battalion of artillery, was also left behind. My division and Andrews artillery occupied the lines on the right, and Barksdale's brigade and Pendleton's artillery occupied Fredericksburg and the heights in rear.
About 11 o'clock on the 2nd instant, instructions were received from General Lee, through General Chilton, to leave a brigade behind as a guard, and move with the residue up to Chancellorsville, and as soon as I could get ready I commenced the movement, leaving behind Hays' brigade and one of Barksdale's regiments. A portion of General Pendleton's artillery, under like instructions, was sent to the rear. After I had commenced the movements, and had reached the Plank road, and moved the head of the column up it about a mile, information was received from the rear of such a character as to cause me to turn back and occupy the former line as before.
About light on next morning (Sunday, the 3rd), I received information from General Barksdale that the enemy had thrown a bridge across at Fredericksburg, and I immediately sent Hays' brigade from the right to his support. In a short time the enemy commenced making demonstrations from the mouth of Deep Run and Fredericksburg. All his efforts to attack the left of my right line were thwarted, and one attack on Marye's Hill was repulsed. The enemy, sent a flag of truce to Colonel [Thomas M.] Griffin, of the Eighteenth Mississippi Regiment, who occupied the works at the foot of Marye's Hill with his own and the Twenty-first Mississippi Regiment, which was received by him improperly, and it had barely returned before heavy columns were advanced against the positions, and the trenches were carried and the hill taken, a large portion of the Eighteenth Mississippi Regiment and a part of the Twenty-first being taken prisoners, and a company of the Washington Artillery, with its guns, were captured. After this the artillery on Lee's Hill and the rest of Barksdale's infantry, with one of Hays' regiments, fell back on the Telegraph road, Hays, with the remainder, being compelled to fall back up the Plank road, as he was on the left. Having received information, I hastened up, and succeeded in halting the artillery and infantry and checking the advance of the enemy, and had the brigades on the right thrown back into the second line; and upon the arrival of Hays' brigade, which came round from the Plank road, and three regiments of Gordon's, which had been sent for as soon as I heard of the disaster, a line was formed across the Telegraph road at Cox's house, about 2 miles back of Lee's Hill.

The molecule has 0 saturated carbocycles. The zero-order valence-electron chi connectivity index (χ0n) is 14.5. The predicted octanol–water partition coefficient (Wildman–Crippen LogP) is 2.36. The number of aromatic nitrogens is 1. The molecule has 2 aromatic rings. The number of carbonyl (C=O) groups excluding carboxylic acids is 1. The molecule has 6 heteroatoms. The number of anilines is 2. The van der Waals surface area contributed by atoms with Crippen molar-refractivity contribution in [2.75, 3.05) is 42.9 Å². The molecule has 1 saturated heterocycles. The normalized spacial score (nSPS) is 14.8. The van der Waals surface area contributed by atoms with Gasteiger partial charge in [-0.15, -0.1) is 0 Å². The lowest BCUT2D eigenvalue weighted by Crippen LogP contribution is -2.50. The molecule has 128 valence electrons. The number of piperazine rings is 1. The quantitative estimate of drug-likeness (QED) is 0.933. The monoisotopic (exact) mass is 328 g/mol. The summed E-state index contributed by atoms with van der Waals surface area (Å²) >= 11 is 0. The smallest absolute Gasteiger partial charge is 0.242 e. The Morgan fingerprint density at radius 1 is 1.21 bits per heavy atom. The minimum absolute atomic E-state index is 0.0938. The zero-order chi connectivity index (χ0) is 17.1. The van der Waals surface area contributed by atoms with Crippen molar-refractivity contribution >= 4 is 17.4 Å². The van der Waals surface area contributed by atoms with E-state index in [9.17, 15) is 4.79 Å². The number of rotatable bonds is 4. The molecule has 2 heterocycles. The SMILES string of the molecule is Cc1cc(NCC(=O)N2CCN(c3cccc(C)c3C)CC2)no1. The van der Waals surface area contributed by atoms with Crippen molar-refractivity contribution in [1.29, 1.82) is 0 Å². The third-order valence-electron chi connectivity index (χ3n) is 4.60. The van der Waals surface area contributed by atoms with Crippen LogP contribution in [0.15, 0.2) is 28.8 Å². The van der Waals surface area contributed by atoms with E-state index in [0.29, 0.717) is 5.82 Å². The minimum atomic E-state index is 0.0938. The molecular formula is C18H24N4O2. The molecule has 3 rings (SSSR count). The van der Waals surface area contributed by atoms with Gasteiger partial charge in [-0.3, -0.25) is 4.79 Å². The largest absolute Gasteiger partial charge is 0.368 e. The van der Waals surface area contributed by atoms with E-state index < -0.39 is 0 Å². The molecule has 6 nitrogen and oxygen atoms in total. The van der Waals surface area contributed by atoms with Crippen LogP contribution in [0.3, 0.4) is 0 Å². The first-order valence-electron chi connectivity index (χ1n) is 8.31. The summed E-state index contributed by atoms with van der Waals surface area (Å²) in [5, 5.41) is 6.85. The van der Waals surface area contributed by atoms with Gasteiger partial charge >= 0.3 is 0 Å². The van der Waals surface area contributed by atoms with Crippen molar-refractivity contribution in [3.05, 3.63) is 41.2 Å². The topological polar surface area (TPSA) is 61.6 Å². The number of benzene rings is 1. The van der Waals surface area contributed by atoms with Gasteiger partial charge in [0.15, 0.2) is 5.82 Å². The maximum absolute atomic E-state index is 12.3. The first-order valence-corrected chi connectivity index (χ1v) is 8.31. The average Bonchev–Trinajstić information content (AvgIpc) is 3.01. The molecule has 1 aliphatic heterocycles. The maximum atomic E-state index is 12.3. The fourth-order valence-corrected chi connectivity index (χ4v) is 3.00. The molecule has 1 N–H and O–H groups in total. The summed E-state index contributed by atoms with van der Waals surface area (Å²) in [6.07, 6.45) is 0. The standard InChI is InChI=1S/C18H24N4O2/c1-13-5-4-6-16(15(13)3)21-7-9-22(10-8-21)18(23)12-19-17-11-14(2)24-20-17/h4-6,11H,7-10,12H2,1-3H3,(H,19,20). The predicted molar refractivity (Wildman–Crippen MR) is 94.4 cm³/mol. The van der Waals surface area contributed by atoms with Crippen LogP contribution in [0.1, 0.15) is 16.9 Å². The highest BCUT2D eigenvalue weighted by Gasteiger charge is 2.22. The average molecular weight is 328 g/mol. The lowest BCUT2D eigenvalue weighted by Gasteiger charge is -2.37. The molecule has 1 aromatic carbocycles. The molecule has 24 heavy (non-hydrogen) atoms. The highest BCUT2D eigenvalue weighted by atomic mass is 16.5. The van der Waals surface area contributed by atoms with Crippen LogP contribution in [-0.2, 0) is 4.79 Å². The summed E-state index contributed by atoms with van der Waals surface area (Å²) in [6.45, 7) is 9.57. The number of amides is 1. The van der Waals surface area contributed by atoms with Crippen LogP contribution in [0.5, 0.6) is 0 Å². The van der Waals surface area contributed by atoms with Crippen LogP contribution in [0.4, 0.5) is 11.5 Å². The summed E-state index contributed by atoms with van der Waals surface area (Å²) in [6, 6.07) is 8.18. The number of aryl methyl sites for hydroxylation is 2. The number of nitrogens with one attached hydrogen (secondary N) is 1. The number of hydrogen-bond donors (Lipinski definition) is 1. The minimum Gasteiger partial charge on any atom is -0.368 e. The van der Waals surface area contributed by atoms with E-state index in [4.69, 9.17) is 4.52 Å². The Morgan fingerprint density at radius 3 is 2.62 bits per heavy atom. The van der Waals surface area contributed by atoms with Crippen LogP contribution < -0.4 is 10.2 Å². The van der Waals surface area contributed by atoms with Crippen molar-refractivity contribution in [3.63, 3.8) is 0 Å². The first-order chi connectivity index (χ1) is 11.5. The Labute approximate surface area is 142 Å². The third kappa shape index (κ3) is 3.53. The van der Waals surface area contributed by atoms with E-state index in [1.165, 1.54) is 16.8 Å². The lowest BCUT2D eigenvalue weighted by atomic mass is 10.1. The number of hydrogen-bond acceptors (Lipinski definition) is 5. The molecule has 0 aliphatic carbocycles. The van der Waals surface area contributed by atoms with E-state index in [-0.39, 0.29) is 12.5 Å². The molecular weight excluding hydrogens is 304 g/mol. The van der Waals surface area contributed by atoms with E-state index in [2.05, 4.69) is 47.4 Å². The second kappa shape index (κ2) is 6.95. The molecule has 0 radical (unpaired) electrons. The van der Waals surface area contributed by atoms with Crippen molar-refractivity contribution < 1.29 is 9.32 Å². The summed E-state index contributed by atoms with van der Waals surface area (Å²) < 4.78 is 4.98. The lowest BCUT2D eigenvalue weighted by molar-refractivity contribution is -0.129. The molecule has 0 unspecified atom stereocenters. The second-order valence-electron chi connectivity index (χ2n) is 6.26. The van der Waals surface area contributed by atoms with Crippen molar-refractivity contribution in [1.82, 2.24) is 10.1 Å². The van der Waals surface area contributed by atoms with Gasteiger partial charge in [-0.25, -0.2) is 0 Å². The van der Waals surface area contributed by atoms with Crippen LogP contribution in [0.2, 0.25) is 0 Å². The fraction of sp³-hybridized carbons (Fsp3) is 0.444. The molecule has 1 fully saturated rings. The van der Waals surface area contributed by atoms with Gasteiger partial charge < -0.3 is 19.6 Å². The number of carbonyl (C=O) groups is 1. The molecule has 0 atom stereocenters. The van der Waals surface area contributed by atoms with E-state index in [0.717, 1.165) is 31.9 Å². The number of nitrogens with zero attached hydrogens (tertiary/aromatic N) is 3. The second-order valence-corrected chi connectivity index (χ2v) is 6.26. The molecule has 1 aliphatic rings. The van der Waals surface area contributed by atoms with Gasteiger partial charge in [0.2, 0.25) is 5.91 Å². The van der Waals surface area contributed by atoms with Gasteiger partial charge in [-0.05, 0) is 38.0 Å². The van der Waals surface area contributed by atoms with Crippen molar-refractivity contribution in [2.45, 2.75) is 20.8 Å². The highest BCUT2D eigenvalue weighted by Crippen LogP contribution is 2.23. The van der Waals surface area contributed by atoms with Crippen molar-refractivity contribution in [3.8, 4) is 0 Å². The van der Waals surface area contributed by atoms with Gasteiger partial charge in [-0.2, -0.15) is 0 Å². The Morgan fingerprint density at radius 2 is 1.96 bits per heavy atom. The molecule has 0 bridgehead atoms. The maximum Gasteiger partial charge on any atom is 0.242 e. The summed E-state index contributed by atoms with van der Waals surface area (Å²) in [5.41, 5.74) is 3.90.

Having received information late in the day that McLaws was moving down, and that the enemy, who had passed heavy columns up the Plank road through Fredericksburg, was to be attacked by his forces and mine in connection, I concentrated all my force at Cox's house, which was not accomplished until after night.
Having previously informed General McLaws of my intention to attack Marye's Hill next morning on the right, and advance, extending my left so as to close in on him, early next morning I threw Hoke's and Hays' brigades across Hazel Run to move down toward the right, and advanced Gordon's brigade toward Lee's and Marye's Hills, followed by Smith's and Barksdale's brigades. Gordon succeeded in capturing Marye's Hill with ease, aided by Colonel [R. S.] Andrews' artillery, and Barksdale's brigade was thrown into the trenches in front of the hill, and Smith's brigade moved across Hazel Run, and a line formed facing up the Plank road, on the plain between Marye's Hill and the heights on the Plank road, and at Taylor's house. I then waited to hear from McLaws, but, hearing no sound of an engagement in that direction, I felt the enemy with Smith's brigade, and, finding that he had artillery